January 2010

Promoting Diversity in Research

Additionally, scientific researchers are better able to relate to the general public when the scientific work force has adequate minority representation. Remember the Tuskegee syphilis experiment and the 40 years of unethical treatment of African-American men that left a lasting legacy of distrust of the medical/research community? It’s that distrust that is an underlying reason why many African-Americans are not organ donors and do not participate in clinical trials. Furthermore, for the majority of this country, the autonomy of the individual in agreeing or disagreeing to participate as a research subject is paramount. But for some communities, especially some American Indian tribes, autonomy of the group outweighs that of an individual. When scientists do not reflect various communities they intend to study, there can be rampant mistrust and/or an underappreciation of certain cultural value systems.

What the NIH Is Doing

To increase the diversity of the scientific work force, the NIH requires all applicants for its predoctoral and postdoctoral institutional research training (T32) grants to submit a plan to recruit and retain individuals from underrepresented groups. At the National Institute of General Medical Sciences, we take a very serious look at these plans and their outcomes. The plans to enhance diversity are first considered by the initial review group, then by the National Advisory General Medical Sciences Council and finally by an administrative staff committee. Applications with unacceptable diversity plans are barred from funding until an updated plan is acceptable, regardless of the priority score.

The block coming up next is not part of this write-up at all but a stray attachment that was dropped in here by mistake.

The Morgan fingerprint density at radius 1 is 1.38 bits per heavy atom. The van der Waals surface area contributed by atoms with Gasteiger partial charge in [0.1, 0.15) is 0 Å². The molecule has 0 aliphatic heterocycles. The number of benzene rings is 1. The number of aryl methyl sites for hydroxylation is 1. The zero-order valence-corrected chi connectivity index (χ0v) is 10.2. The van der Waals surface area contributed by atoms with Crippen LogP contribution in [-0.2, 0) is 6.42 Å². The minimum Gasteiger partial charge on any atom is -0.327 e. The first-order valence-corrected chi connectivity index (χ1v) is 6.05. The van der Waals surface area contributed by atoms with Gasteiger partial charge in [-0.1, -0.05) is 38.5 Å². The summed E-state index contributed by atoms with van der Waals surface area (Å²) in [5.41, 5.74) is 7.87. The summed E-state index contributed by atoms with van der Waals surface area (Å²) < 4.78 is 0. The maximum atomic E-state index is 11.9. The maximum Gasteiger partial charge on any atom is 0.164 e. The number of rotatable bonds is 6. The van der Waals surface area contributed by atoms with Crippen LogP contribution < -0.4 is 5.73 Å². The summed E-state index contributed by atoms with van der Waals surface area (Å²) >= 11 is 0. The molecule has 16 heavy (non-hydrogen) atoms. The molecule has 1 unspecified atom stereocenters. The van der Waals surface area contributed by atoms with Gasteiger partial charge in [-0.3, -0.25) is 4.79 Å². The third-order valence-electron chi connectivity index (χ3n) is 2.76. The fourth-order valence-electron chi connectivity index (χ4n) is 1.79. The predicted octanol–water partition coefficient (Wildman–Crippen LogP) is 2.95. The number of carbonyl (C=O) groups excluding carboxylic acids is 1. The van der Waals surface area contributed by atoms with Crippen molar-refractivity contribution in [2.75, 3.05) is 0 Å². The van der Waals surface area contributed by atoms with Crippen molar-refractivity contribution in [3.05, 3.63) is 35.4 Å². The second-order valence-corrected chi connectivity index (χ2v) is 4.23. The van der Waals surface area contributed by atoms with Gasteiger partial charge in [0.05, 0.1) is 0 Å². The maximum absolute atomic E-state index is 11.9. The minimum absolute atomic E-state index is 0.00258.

NIH also provides research supplements to promote diversity in health-related research. Those “diversity supplements” provide funds to an existing NIH research grant to support an underrepresented student or postdoctoral fellow to work in a grantee’s lab. Each NIH institute or center, much like academic departments, has different policies or practices for program implementation. At NIGMS, we allow more than one student or postdoctoral fellow per NIGMS grantee for this program. This encourages principal investigators to bring multiple underrepresented participants into their labs. Also unique to NIGMS is that, beyond the college level, we expect PIs to indicate how they will foster the transition of their underrepresented graduate student or postdoctoral fellow over to traditional funds. We think of the diversity supplement program as a hand up, not a handout or entitlement, and we expect our mentors to aid in transitioning their trainees to mainstream training mechanisms.

10 Things You Can Do

There are several ways you can help increase diversity in the biomedical sciences:

1. Take on a leadership role in the diversity debate. You can “lead from below” until the “tone at the top” of your institution is as committed as you are to increasing diversity in the sciences. Organize campuswide discussions on diversity issues.

2. Participate in the NIH diversity supplement program and other underrepresented-student development programs supported by the NIGMS Minority Opportunities in Research Division.

3. Attend national minority-oriented science student conferences, such as the Annual Biomedical Research Conference for Minority Students and the Society for the Advancement of Chicanos and Native Americans in Science meeting, to recruit underrepresented students. More than 2,000 URM students attend each conference annually to present scientific research. A good way to interact with students is as a judge.

4. Establish partnerships with academic institutions that have high concentrations of underrepresented students. The partnerships can be used to both recruit students to your program and better prepare students for your programs. For example, talk to students and faculty at minority-serving institutions about what it takes to be competitive enough to enter your graduate program.

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